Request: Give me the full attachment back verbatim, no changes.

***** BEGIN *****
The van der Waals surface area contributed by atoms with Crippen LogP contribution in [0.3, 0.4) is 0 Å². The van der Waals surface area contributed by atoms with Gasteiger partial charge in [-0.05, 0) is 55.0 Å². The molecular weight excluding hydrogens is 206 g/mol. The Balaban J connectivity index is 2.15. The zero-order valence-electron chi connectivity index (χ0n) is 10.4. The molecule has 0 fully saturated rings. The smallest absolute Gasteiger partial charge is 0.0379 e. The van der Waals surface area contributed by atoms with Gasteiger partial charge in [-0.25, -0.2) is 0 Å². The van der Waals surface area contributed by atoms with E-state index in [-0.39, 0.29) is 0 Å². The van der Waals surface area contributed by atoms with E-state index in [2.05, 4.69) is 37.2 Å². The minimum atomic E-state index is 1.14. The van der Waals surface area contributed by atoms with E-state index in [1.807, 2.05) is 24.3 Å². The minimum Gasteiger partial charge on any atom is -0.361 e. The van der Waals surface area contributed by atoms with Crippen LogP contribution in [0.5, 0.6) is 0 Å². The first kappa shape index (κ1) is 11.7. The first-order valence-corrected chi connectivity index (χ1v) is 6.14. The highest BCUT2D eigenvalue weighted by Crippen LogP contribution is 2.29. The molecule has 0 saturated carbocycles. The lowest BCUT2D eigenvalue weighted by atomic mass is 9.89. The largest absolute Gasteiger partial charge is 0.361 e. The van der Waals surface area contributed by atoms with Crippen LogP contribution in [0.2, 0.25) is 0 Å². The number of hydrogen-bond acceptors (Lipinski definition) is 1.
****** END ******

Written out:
The van der Waals surface area contributed by atoms with Crippen LogP contribution in [0.3, 0.4) is 0 Å². The van der Waals surface area contributed by atoms with Gasteiger partial charge in [-0.05, 0) is 55.0 Å². The molecular weight excluding hydrogens is 206 g/mol. The Balaban J connectivity index is 2.15. The zero-order valence-electron chi connectivity index (χ0n) is 10.4. The molecule has 0 fully saturated rings. The smallest absolute Gasteiger partial charge is 0.0379 e. The van der Waals surface area contributed by atoms with Gasteiger partial charge in [-0.25, -0.2) is 0 Å². The van der Waals surface area contributed by atoms with E-state index in [-0.39, 0.29) is 0 Å². The van der Waals surface area contributed by atoms with E-state index in [2.05, 4.69) is 37.2 Å². The minimum atomic E-state index is 1.14. The van der Waals surface area contributed by atoms with E-state index in [1.807, 2.05) is 24.3 Å². The minimum Gasteiger partial charge on any atom is -0.361 e. The van der Waals surface area contributed by atoms with Crippen LogP contribution in [0.5, 0.6) is 0 Å². The first kappa shape index (κ1) is 11.7. The first-order valence-corrected chi connectivity index (χ1v) is 6.14. The highest BCUT2D eigenvalue weighted by Crippen LogP contribution is 2.29. The molecule has 0 saturated carbocycles. The lowest BCUT2D eigenvalue weighted by atomic mass is 9.89. The largest absolute Gasteiger partial charge is 0.361 e. The van der Waals surface area contributed by atoms with Crippen LogP contribution in [0.2, 0.25) is 0 Å². The number of hydrogen-bond acceptors (Lipinski definition) is 1.